CATHOLIC NEWS OF THE WEEK . Saturday, 16 March 2019

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The lie of history eroding moral fibre of China cardinal says

HONG KONG (SE): “Why can’t we just let go of the annual commemoration of what happened 24 years ago in Tiananmen Square on June 4?” the former bishop of Hong Kong, Joseph Cardinal Zen Ze-kiun, asked at a Mass attended by about 300 people at Holy Cross parish in Shaukeiwan on the evening of June 3.

In answering his own question, the cardinal said that it is necessary to seek justice for the students and workers who shed their blood in the square and in the adjoining streets, not only because it happened in the nation to which we belong, but also because it has deeply affected society in Hong Kong.

“We ask for vindication, an admission that what unfolded in Tiananmen Square 24 years ago was not a riot, but a patriotic movement. The government was wrong and committed a serious crime by dealing with young people in such a violent and even fatal manner,” Cardinal Zen explained.

He proclaimed the dead to be martyrs, saying they are already with God in heaven. “We respect them as martyrs,” he continued, “We believe that when Jesus returns justice will be theirs.”

He also urged people not to forget those who survived and have had to live with the trauma, as well as those forced to flee into exile in foreign lands.

“We pray that God will console them and ask that their dignity may be regained and that they will one day be given the care and support of society that they so richly deserve,” the cardinal said.

He pointed out that there are people who question the use of the word vindication, explaining that the word simply means those at fault admitting guilt, while at the same time questioning where the fault should lie.

“Who should admit fault?” he asked. “Whose fault was it? Was it someone’s fault, or the fault of a system?”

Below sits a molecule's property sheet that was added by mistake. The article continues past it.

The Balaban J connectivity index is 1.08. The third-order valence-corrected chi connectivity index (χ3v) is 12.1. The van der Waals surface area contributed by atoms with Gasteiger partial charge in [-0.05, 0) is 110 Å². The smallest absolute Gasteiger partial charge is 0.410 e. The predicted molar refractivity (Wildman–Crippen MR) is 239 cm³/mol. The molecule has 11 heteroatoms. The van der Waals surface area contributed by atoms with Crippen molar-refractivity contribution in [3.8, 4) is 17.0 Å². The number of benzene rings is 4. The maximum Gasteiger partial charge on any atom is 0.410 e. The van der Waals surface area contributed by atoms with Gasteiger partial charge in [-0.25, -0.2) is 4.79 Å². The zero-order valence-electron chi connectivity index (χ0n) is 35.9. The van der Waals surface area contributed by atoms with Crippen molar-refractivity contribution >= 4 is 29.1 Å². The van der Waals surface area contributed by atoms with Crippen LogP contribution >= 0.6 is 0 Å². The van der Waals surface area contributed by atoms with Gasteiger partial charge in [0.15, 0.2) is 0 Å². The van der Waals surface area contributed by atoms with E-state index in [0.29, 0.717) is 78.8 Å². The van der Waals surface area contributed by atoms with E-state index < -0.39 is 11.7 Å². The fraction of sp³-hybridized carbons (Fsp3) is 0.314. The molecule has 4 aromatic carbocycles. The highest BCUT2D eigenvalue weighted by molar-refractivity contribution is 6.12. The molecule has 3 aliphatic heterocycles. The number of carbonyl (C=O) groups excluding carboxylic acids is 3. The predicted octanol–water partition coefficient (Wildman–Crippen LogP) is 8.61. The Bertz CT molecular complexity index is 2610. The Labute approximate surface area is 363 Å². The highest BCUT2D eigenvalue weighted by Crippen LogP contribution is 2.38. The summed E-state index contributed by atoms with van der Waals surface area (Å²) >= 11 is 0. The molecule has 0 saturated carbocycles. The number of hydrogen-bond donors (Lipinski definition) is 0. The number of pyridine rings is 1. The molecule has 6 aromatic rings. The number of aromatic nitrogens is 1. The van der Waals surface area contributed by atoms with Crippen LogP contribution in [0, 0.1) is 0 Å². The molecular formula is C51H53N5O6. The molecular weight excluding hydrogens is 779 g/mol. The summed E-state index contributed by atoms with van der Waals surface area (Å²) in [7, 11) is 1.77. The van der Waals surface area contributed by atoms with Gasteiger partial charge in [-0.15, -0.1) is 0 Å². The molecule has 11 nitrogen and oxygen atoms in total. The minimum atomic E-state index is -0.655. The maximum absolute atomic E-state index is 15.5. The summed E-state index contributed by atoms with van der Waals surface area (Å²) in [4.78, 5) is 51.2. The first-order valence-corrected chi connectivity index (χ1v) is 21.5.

Cardinal Zen said that some may dare to assume responsibility, but basically the root of the problem lies in an evil system that places the Communist Party in such an exulted position, so ultimately, it is the party which is at fault.

He then quoted the often cited riddle posed by Deng Xiaoping, “It does not matter whether the cat is black or white, as long as it catches mice.”

However, he commented that while Deng postured as a sage when proclaiming these words, they are in fact a statement of the moral principle of Stalinism, which he described as, “Stopping at nothing to protect the power of the party, killing to achieve peace and stability, and dubbing this a value that overrides all else.”

The Chinese cardinal stated, “The Communist Party saved itself with violence and lies, but it sacrificed the people and our country.”

He commented that in this, the Communist Party denied the basis of its own revolution, as well as of democracy, explaining that it is simply the statement of the hard and fast rule that economic progress stands before all else.

However, he then questioned the value of such progress in light of the repression needed to sustain it, saying that it can only be explained by looking at the corruption of those at the top.